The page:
First of all, to say God is holy is to stress his difference. In its most fundamental sense God’s holiness is his “otherness.” The root meaning of the biblical word is to be “separate” or “set apart.” God isn’t like us; he is the infinite God and we are finite (limited) mortals. That is why people are so often uncomfortable in the presence of God, or even talking about God. When people actually met the living, holy God in the Bible, they trembled or hid or fell down before him, like Isaiah here, or Moses at the burning bush (Exodus 3:6), or Peter with Jesus (Luke 5:8).

God’s holiness also refers to his greatness, or transcendence, to use the theological term. The Bible often uses the analogy of distance to express this truth about God. That’s what it means when it describes God as being above us or as “high and exalted” (v. 1). To transcend means “to climb across” or “go beyond,” and God goes far beyond us in every imaginable way (and some ways we can’t imagine!). God exists on an altogether different level from us.

One of the Bible’s finest descriptions of God’s transcendence is in 1 Timothy 6:15-16, which say that God is “the blessed and only Ruler, the King of kings and Lord of lords, who alone is immortal and who lives in unapproachable light, whom no one has seen or can see.” This passage shows that God’s transcendence includes his sovereignty, or rule. He alone controls the universe and everything in it. He is infinitely superior to every other power. It includes his immortality. God alone is self-existing. Everything else derives its existence from him. God simply is, and always has been. And his transcendence includes his unapproachableness. God is so great that no creature can look upon him or know him in his inmost being. In Isaiah’s vision, even the seraphs, the highest angels, shield their faces from his immediate presence with two of their wings. They know they are not worthy to look directly upon the living God.

Finally, and supremely, the holiness of God refers to his infinite goodness . Israel’s Canaanite neighbors believed their gods were great; the problem was, they weren’t very good. In the religions of the ancient world the many gods and goddesses were all morally flawed. The pagan myths told of deities who were just like humans, only more powerful. They lied and cheated and quarreled, they bullied people and played favorites and took advantage of the weak. But when the real God spoke in the Bible to the people of Israel, he revealed himself as a God of absolute moral purity. The central insight of Old Testament prophetic religion is that God’s holiness embraces his righteousness. It means his goodness as much as his greatness. Therefore God expects a similar kind of holiness from his people. To the God of the Bible, moral purity is more important than ceremonial correctness. Because God is holy, he is more interested in personal righteousness in us than proper ritual from us. Thus the great call sounded by Isaiah and the other prophets:

Your . . . festivals and your appointed feasts my soul hates. . . Your hands are full of blood; wash and make yourselves clean. . . Stop doing wrong, learn to do right! Seek justice, encourage the oppressed. (Isaiah 1:14-17)

Reaction and Response

In Isaiah’s vision we have a genuine picture that communicates the nature of the living God. In Isaiah’s reaction to that vision we see the authentic response of a man who actually has come in contact with this God. “Woe to me!” He cried. “I am ruined! For I am a man of unclean lips, and I live among a people of unclean lips, and my eyes have seen the King. . . “ (v. 5). Isaiah’s initial response to seeing God was not joy, gladness, confidence, love. It was brokenness. His first words weren’t praise. They were a confession of his sin. I can’t really love a holy God until I have learned to hate what’s wrong in my own life. When we see God for who he truly is, we can’t help but see ourselves for what we truly are. And that appears to leave us without hope.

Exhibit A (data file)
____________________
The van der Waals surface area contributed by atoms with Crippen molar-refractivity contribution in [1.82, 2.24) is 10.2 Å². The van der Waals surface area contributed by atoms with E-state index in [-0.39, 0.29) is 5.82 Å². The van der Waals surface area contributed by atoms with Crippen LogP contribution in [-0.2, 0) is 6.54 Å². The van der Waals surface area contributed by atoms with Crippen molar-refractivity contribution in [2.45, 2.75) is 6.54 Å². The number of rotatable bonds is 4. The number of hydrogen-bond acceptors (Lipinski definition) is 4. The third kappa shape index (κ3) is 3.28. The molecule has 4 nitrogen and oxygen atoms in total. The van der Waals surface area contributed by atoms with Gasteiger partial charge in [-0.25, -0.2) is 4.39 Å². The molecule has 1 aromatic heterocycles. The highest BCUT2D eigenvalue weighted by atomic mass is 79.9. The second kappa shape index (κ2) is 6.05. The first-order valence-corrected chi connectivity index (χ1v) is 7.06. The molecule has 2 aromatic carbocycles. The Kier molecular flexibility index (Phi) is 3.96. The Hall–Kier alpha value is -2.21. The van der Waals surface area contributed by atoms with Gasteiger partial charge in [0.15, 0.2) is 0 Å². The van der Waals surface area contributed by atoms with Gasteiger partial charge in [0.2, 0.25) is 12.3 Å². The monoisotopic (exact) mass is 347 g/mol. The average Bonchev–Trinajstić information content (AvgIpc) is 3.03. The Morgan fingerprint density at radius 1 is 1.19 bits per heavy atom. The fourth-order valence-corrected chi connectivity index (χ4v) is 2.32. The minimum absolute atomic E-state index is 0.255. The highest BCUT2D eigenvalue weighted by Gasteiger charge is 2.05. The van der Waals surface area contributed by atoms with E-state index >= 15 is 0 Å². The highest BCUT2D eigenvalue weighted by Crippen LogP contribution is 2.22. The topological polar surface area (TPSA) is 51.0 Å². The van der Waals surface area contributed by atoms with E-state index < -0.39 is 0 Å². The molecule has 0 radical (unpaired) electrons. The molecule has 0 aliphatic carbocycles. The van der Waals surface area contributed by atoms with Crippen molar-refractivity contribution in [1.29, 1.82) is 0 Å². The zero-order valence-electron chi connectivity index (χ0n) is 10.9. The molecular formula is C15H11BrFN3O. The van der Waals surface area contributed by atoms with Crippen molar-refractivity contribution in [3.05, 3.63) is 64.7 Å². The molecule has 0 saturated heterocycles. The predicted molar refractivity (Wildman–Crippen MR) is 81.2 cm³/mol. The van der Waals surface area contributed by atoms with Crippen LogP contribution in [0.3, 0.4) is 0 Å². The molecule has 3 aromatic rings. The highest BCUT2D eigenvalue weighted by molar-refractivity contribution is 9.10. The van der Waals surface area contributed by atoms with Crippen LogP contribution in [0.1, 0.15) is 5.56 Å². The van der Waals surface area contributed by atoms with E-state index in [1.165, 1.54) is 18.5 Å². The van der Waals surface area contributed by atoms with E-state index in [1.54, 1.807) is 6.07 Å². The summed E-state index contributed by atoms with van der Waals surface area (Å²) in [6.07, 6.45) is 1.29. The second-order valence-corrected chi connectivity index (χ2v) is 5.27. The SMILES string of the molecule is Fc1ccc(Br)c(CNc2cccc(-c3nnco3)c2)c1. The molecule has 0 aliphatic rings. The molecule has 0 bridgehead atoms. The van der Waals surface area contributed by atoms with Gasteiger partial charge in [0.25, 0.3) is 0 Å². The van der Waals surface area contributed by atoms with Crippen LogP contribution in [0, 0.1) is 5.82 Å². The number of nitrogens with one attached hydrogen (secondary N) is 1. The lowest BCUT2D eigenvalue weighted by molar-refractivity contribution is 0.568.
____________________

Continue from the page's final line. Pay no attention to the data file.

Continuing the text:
But God is gracious! One of the angels flies to Isaiah with a symbolic gesture of cleansing and forgiveness.

Then one of the seraphs flew to me with a live coal in his hand, which he had taken with tongs from the altar. With it he touched my mouth and said, “See, this has touched your lips; your guilt is taken away and your sin atoned for.” (vv. 6-7)

The full reality of forgiveness comes only with Jesus Christ, whose blood cleanses us from all unrighteousness. Because God is gracious to us through Christ, the impossible someday will happen for those who believe in him. We will be united with God in perfect love and communion. We will even be able to look upon the holy Lord God without fear and without guilt. “Now we see but a poor reflection as in a mirror; then we shall see face to face” (1 Corinthians 13:12). “Beloved, we are God’s children now; it does not yet appear what we shall be, but we know that when he appears we shall be like him, for we shall see him as he is” (1 John 3:2).

There’s one more significant point about Isaiah’s vision. At the end of it, God himself speaks. “Then I heard the voice of the Lord saying, “Whom shall I send? And who will go for us?” And I said, “Here am I. Send me!” (v. 8). Whenever God calls people to know him and experience his forgiveness and grace, he also calls them to serve him. He does that by asking for volunteers, as he did with Isaiah. If you have seen something of God’s holiness and glory, if you have been touched by his grace, there’s one further question for you to answer. Will you go and tell others about him?

About the Author

Rev. Dave Bast retired as the President and Broadcast Minister of Words of Hope in January 2017, after 23 years with the ministry. Prior to his ministry and work at Words of Hope, Dave served as a pastor for 18 years in congregations in the Reformed Church in America. He is the author of several devotional books. A graduate of Hope College and Western Theological Seminary, he has also studied at both the Fuller and Calvin seminaries. Dave and his wife, Betty Jo, have four children and four grandchildren. Dave enjoys reading, growing tomatoes, and avidly follows the Detroit Tigers.